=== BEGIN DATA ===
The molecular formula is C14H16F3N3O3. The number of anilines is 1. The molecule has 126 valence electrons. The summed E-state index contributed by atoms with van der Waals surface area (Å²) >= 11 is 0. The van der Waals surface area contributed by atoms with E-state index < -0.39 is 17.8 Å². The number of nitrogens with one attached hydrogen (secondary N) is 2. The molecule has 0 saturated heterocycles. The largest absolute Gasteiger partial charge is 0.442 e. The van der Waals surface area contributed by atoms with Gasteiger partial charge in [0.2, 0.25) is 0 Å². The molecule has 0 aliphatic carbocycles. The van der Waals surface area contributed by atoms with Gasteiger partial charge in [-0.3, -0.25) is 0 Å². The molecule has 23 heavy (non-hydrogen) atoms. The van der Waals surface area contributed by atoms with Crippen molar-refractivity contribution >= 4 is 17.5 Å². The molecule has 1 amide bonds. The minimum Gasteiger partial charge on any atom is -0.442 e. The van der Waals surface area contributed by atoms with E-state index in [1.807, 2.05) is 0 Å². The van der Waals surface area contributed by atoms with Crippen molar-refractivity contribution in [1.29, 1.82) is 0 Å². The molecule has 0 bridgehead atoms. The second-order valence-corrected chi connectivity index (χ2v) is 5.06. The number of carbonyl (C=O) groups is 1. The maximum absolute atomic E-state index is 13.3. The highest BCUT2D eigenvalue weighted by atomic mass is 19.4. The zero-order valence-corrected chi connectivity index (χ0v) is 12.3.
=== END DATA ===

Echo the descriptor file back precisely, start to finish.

The molecular formula is C14H16F3N3O3. The number of anilines is 1. The molecule has 126 valence electrons. The summed E-state index contributed by atoms with van der Waals surface area (Å²) >= 11 is 0. The van der Waals surface area contributed by atoms with E-state index < -0.39 is 17.8 Å². The number of nitrogens with one attached hydrogen (secondary N) is 2. The molecule has 0 saturated heterocycles. The largest absolute Gasteiger partial charge is 0.442 e. The van der Waals surface area contributed by atoms with Gasteiger partial charge in [0.2, 0.25) is 0 Å². The molecule has 0 aliphatic carbocycles. The van der Waals surface area contributed by atoms with Gasteiger partial charge in [-0.3, -0.25) is 0 Å². The molecule has 23 heavy (non-hydrogen) atoms. The van der Waals surface area contributed by atoms with Crippen molar-refractivity contribution >= 4 is 17.5 Å². The molecule has 1 amide bonds. The minimum Gasteiger partial charge on any atom is -0.442 e. The van der Waals surface area contributed by atoms with E-state index in [1.807, 2.05) is 0 Å². The van der Waals surface area contributed by atoms with Crippen molar-refractivity contribution in [1.29, 1.82) is 0 Å². The molecule has 0 bridgehead atoms. The second-order valence-corrected chi connectivity index (χ2v) is 5.06. The number of carbonyl (C=O) groups is 1. The maximum absolute atomic E-state index is 13.3. The highest BCUT2D eigenvalue weighted by atomic mass is 19.4. The zero-order valence-corrected chi connectivity index (χ0v) is 12.3.